6) If I am under investigation, can I still apply to the Agencies for funding?
Respondents under investigation by an institution can still apply for funding if they continue to meet all eligibility and program requirements. The same applies to funding already approved; however, the Agency may make any grant, award or installment conditional on a finding of no misconduct.

7) How long does it take to resolve an allegation?
As noted in question 5, the institution is responsible for conducting the investigation. That process may be subject to timelines established in the institutional policy but in general, can take anywhere from 30 days to two years or more, depending on the complexity of the issues raised. In cases where the Agency was notified of an allegation, it will follow up with the institution on a regular basis to obtain updates on the status of the investigation and to monitor adherence to the timelines stated in its institutional policy.

For details on Agency timelines, please see the Tri-Agency Decision Tree.

For questions related to specific institutional policies and their timelines, please contact the institution’s Research Office.

8) If the institution's investigation confirms a finding of misconduct, what will happen?
Each institution funded by CIHR, NSERC, or SSHRC has an institutional research integrity policy that must be followed when conducting investigations into allegations of non-compliance. Please consult the institution’s integrity policy for details on the process and possible actions at its disposal.

From an Agency perspective, following receipt of the institution's report, if there is a finding of misconduct, the matter is brought to the Agency’s Integrity Committee for consideration. The Committee may recommend that the Agency take the following types of actions:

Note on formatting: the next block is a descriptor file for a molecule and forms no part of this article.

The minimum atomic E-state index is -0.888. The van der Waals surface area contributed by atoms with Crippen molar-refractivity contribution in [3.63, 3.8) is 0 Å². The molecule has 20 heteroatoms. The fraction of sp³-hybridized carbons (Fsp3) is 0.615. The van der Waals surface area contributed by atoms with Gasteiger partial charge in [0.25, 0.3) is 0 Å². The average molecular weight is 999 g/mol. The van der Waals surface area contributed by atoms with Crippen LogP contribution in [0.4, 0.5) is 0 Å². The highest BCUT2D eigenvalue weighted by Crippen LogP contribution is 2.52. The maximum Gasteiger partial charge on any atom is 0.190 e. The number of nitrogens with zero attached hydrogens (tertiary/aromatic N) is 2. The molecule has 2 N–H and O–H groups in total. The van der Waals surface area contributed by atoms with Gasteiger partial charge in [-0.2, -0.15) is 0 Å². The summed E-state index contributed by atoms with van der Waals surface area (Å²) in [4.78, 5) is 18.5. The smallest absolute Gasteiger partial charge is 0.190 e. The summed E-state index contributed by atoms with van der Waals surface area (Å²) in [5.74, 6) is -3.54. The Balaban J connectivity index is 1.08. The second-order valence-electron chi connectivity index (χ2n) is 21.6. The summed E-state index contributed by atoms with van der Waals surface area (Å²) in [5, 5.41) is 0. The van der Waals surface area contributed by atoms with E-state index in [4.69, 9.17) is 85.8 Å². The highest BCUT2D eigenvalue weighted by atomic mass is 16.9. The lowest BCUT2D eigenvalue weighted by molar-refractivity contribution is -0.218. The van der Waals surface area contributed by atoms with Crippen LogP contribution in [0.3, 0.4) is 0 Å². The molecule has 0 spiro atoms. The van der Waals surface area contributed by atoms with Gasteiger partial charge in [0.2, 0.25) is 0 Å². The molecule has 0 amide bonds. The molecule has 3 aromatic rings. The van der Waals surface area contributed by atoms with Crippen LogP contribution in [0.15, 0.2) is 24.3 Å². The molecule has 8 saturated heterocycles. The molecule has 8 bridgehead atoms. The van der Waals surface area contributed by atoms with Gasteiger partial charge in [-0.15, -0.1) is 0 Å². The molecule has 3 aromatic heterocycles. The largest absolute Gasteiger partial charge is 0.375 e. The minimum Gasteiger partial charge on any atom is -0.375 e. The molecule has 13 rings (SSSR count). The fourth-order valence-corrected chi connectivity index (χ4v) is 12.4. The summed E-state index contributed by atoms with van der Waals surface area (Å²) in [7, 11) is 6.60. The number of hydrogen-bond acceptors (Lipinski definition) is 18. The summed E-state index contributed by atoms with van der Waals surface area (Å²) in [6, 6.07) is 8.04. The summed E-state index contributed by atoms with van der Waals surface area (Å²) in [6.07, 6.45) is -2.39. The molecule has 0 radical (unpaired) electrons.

• letter of reprimand;
  • declaring a researcher / grantee ineligible from applying for future funding for a defined time period or indefinitely;
  • terminating remaining installments of the grant or award;
  • seeking a refund of all or part of the funds already paid as a grant or award for the research or scholarship involved within a defined time frame;
  • ineligibility to serve on agency committees (e.g. peer review, advisory boards).

The respondent will be provided with an opportunity to respond to the Agency’s recommended action(s). It is important to note that the Agencies are not an avenue of appeal regarding findings, decisions or actions taken by the institution. Should a respondent disagree with an institution’s conclusion or finding, they are encouraged to consider the appeal process outlined in their institution’s integrity policy.

The file, including the institution's report, the Agency integrity committee’s recommendation(s) and the respondent’s response will be presented to the Agency’s Senior Management for final decision. If no response from the respondent is received, the matter proceeds to the Agency’s Senior Management for final decision. The decision is communicated to the researcher, his/her institution and is implemented by the Agency.

9) What if I do not agree with the institution’s process and/or its findings?
Should a respondent disagree with the institution’s process and/or findings, the matter should be addressed with the institution during the investigation process or at the time of appeal. The Agencies are not an avenue of appeal regarding institutional findings, decisions or actions taken.